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Just say no… colonial style

16 May 2007

(The Unapologetic Mexican has good things to say about Mike Gravel, who at least looks beyond the latest, and newest[and destructive] ways we have of not controlling people’s bad habits)


Pulque is a fairly low alcohol drink (the strongest commercial pulque you can buy is about 6 percent alcohol) and many people prefer aguamiel, the unfermented, fresh maguay juice (it’s an acquired taste). You’d have to drink a heck of a lot before you started seeing pink spiders. People did (and some still do) consume mass quantities, mostly because its cheaper than food, and has some nutritional value.



Pulque dates back to the pre-Hispanic period. According to some historians, it was not consumed on a daily basis but rather was associated with certain religious ceremonies. Whether pulque was a solely ritual drink then or not, after the Conquest, it became common among the entire indigenous population of New Spain. Mestizos, castas, and poor Spaniards also developed a taste for this alcoholic drink, as it was by far the cheapest available….


It’s not as if good old plain booze doesn’t make you violent, but that the authorities didn’t want the Indians getting off on anything but the same stuff the Spanish used. Then, as now, when it was just a vice of the outs (the Indigenous people) it wasn’t a concern. When they discovered THEIR poor (Mestizos, castas and Spaniards) were using the stuff, it was suddenly dangerous. Sort of the way marijuana became dangerous only when people other than rural Mexican and Mexican-American workers smoked it. And, too… there was another HUGE problem for the Colonialists. Americans had a way of coping (or escaping, depending on one’s point of view) with the indignities of the world that was not the way things were done in Spain. When the officials realized it wasn’t the plain old booze that they knew back in Spain, they were horrified:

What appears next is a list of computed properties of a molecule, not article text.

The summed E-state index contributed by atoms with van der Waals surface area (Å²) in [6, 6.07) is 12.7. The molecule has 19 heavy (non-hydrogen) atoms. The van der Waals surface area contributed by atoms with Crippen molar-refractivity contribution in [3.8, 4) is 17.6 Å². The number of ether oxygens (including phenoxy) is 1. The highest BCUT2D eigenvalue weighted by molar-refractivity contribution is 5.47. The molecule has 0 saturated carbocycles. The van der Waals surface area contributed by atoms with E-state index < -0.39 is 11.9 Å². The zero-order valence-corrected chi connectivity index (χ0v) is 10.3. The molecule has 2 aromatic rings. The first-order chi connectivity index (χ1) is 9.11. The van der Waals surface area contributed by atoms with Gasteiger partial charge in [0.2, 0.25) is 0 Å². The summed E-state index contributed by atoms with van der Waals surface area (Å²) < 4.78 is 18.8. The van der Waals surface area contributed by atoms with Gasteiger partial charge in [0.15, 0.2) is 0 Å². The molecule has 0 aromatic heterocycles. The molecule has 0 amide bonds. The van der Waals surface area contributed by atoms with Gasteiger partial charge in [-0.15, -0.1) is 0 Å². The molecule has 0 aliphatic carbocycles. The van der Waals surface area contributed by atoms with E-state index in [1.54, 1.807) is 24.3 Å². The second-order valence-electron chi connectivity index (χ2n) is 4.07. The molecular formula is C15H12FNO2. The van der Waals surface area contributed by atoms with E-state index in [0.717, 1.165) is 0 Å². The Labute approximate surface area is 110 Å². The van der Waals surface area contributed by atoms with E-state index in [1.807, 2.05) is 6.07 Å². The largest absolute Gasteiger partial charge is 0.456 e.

…Despite numerous prohibitions, vendors sold not only the white, pure pulque, but also pulque mixed with herbs and roots and even peyote, which gave the drink a much greater kick.


… the problem of prohibited drinks did not emerge in eighteenth-century New Spain; their pernicious effects had been described as early as 1529: “And intoxicated (from a pulque and roots mixture, the Indians) perform their ceremonies and the sacrifices that they did before and as they are frenzied, they attack each other, and kill each other; and many carnal and evil sins result from this drunkenness, which from Our Lord is not well served.”


Never mind that peyote keeps people awake and makes them see things. If it’s not OUR drug, it must make you violent. And, of course, the answer is “just say no”… again, and again and again…


From this date, the Crown tried all possible remedies to end the practice of drinking these substances, but all to no avail. The testimony of this policy’s failure is evident in the repeated dispositions of 1545, 1635, 1650, 1657, 1671, 1724, 1736, 1742, 1748, 1755 and 1771.


(quotations from Juan Pedro Viqueira Albán, Propriety and Permissiveness in Bourbon Mexico [1999])


Isn’t the definition of insanity doing the same thing over and over and expecting different results? I guess drugs do make us crazy.


A bottle of scotch and a nickel bag will get you off, but the Mex Files might let you see things … and at the recommended $35 a year, is a hell of a lot cheaper (and won’t leave you fucked up):



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